Colin Haley was in a pickle.
Visibility had dropped to zero, and the heavy snowfall created extremely dangerous avalanche conditions, forcing the climber to stay right on the crest of Mount Foraker's Sultana Ridge, so the avalanches he triggered would sluff away from him down either side of the ridge. When visibility dropped to zero, he had no choice but to simply sit on his pack and wait. At one point he waited for six hours to catch a glimpse of his surroundings, while an Alaska Range storm swirled around him.
Haley, 32, one of the world's premier alpinists, was alone, didn't have a tent or sleeping bag, hadn't had anything to eat or drink for nearly 20 hours, and hadn't slept in two days.
The early-June ascent of Mount Foraker (17,402 feet) had been as casual for Haley as it was astonishing for the world of mountain climbing. Haley had completed the first solo ascent of the Infinite Spur, one of Alaska's most-storied and difficult climbing routes, in a mind-blowing 12 1/2 hours, only two days after climbing the route with Rob Smith, of Boulder, Colorado, in a record-setting 18 hours. He is certainly the first person to have climbed Foraker twice in the same week — in fact, the first ascent of Infinite Spur, by climbing legends Michael Kennedy and George Lowe, in 1977 took 11 days. Haley was finding that the descent, however, was a different thing altogether.
He had left basecamp (7,200 feet) two days before with a solid forecast of almost three days of good weather, which he described as "plenty of time." He had been getting weather forecasts texted to him by close friend and mentor Rolando Garibotti — who himself had climbed the route in 2001, doing the first "modern style" ascent in 25 hours with another legendary climber, Steve House.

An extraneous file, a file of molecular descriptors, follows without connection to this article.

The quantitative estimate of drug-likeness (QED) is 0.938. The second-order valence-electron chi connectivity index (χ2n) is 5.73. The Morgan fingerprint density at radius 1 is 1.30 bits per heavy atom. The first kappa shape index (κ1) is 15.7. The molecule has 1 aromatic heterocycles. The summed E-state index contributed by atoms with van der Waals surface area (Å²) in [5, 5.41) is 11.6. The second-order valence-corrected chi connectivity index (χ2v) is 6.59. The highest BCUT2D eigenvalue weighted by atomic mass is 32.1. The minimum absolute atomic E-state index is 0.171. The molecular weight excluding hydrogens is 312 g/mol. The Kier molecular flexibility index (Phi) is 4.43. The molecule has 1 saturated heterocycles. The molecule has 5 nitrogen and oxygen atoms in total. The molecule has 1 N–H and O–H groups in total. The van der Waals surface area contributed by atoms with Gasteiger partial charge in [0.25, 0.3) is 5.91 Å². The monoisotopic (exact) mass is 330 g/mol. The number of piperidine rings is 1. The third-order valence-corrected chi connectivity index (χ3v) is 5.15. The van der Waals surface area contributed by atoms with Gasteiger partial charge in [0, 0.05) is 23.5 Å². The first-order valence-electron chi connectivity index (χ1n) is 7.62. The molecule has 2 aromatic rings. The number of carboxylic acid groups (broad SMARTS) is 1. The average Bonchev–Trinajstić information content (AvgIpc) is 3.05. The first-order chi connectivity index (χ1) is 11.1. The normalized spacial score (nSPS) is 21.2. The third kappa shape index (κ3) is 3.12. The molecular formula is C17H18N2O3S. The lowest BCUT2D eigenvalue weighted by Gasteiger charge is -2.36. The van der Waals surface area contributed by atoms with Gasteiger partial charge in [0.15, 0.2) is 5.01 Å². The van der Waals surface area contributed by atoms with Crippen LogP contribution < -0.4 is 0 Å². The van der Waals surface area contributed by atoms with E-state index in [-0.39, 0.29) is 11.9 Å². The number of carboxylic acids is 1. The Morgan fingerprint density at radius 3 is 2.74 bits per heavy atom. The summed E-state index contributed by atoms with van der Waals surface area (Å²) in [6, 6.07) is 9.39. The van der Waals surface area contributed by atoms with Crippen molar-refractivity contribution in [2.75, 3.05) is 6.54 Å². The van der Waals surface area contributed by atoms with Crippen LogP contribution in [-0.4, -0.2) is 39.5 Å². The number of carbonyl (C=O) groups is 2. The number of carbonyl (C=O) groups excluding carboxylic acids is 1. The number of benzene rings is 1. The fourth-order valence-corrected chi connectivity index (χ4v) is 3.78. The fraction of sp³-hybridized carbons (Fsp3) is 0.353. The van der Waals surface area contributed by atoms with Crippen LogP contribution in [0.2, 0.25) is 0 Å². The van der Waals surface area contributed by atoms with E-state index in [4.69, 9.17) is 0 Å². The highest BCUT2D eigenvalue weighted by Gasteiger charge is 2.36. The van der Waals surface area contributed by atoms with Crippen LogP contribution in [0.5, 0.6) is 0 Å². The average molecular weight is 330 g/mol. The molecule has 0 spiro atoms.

Comfortable with the decision to start up the route, Haley left his satellite phone in basecamp and departed for the base of the route. But shortly after he left, the forecast changed, bumping the storm up by 24 hours.
"At that point, I sent him a frantic text message," Garibotti wrote in an email, "hoping he had decided to take his (satellite) phone and would turn it on. We spent the next three days freaking out, looking at the forecast and webcams of Denali, imagining what he was going through and hoping for the best."
It took Haley more than two days to complete the descent, which he described as a "long, harrowing blur." In order to stay alive Haley relied on focus and personal discipline, often choosing to downclimb steep, loose rock in order to avoid pockets of easy, but very unstable, snow.
"What I am most impressed about is his resilience to pull off the harrowing descent," Garibotti marveled. "Once he was in the 'wolf's mouth' he was able to make many good decisions to survive."
Haley finally arrived back in Denali's Kahiltna basecamp after being awake nearly three full days, having completed the first solo ascent of the Infinite Spur and the fastest ascent of Foraker to date.
New Alaska routes in 2016